There’s a trend in the U.S. right now of people buying locally grown and processed foods. The local foods movement encompasses everything from the hyper-expensive suburban markets selling bread from downtown bakeries to the side-of-the-road fruit stand hawking fruits grown, picked, and packaged in the fields behind them.
But what, exactly, is “local” food? Well, it’s complicated. The advocacy site sustainabletable.org says “Local is shorthand for an idea that doesn’t have a firm definition.” This is largely because it has been developed in so many locations by so many different people, groups, and corporations (see Sustainable Table’s FAQ sheet on local foods).
I find a good definition for local foods is “any food grown, produced, or raised within 100 miles of the place sold.” When grocery shopping, there are lots of reasons to buy local: it’s good for small-time farmers, good for the local economy, and can but does not always lead to lower carbon emissions (more about local foods and carbon emissions here).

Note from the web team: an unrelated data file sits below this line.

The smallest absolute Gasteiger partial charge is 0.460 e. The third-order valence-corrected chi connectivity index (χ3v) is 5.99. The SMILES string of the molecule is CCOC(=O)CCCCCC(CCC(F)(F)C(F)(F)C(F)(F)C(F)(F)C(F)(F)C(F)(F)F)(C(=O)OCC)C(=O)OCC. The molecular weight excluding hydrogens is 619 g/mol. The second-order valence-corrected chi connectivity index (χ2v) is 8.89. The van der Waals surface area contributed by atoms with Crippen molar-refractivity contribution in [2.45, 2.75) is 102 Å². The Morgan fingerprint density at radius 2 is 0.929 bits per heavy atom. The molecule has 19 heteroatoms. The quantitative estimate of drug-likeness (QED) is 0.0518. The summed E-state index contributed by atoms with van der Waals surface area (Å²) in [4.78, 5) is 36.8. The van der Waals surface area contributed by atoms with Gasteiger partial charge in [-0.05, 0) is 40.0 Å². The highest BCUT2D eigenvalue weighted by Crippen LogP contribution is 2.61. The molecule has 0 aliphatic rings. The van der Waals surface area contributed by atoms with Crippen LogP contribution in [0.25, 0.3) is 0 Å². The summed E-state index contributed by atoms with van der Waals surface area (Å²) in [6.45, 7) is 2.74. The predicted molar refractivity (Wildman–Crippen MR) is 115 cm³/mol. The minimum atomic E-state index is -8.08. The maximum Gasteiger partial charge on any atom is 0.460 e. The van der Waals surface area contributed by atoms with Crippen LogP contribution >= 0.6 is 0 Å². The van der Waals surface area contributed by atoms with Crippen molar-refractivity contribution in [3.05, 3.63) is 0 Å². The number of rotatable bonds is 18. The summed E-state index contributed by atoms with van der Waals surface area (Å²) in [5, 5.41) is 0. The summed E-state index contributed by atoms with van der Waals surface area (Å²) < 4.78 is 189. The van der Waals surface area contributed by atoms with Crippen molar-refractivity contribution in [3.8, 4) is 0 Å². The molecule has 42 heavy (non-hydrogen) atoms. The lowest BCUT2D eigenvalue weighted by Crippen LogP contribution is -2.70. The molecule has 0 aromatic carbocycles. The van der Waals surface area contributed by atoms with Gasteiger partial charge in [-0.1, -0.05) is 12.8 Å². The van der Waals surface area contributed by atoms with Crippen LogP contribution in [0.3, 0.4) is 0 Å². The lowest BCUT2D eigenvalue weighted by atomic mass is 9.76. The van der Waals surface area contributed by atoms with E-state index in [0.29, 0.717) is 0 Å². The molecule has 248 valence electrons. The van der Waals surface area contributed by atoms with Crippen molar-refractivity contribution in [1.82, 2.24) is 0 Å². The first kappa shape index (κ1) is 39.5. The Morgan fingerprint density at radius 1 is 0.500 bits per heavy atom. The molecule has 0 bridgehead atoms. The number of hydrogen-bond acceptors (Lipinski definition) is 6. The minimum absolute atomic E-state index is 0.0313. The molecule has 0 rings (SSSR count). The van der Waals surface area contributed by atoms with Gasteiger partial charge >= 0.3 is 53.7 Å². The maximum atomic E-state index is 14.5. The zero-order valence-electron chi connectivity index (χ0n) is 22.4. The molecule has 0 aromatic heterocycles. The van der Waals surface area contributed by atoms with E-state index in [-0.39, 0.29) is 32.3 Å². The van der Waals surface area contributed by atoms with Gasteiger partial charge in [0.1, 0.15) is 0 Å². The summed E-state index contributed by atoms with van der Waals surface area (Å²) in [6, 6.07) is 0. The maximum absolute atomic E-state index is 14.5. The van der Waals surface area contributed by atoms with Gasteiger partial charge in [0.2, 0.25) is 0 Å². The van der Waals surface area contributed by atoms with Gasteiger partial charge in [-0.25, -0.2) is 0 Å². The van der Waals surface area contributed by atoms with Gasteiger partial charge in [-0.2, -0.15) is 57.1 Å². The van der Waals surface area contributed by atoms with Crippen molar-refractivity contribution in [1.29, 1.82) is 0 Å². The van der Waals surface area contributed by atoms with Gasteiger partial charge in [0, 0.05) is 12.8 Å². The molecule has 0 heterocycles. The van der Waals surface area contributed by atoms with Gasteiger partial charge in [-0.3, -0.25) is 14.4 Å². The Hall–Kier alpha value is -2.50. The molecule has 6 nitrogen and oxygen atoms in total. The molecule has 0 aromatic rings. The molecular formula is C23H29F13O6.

On top of all that, there is evidence that local fruits and vegetables are also better for your health. According to the Harvard School of Public Health, local foods tend to have better nutritional value than foods shipped from far away. Here are a couple of the reasons cited:
- Vegetables picked and immediately consumed keep more of their vitamins and minerals.
- Local, and especially local small-time organic farmers tend to use methods—like organic composting and crop rotation—that make more nutritious produce to start with.
- Large scale food importers tend to use mechanical picking methods and transport. This increases the chances that your produce will be bruised or broken which affects its nutritional value.
(You can read the full Harvard article here.)
P.S. For more on the benefits of local foods, check out nutrition.gov’s Top 10 Reasons to Shop at a Farmer’s Market.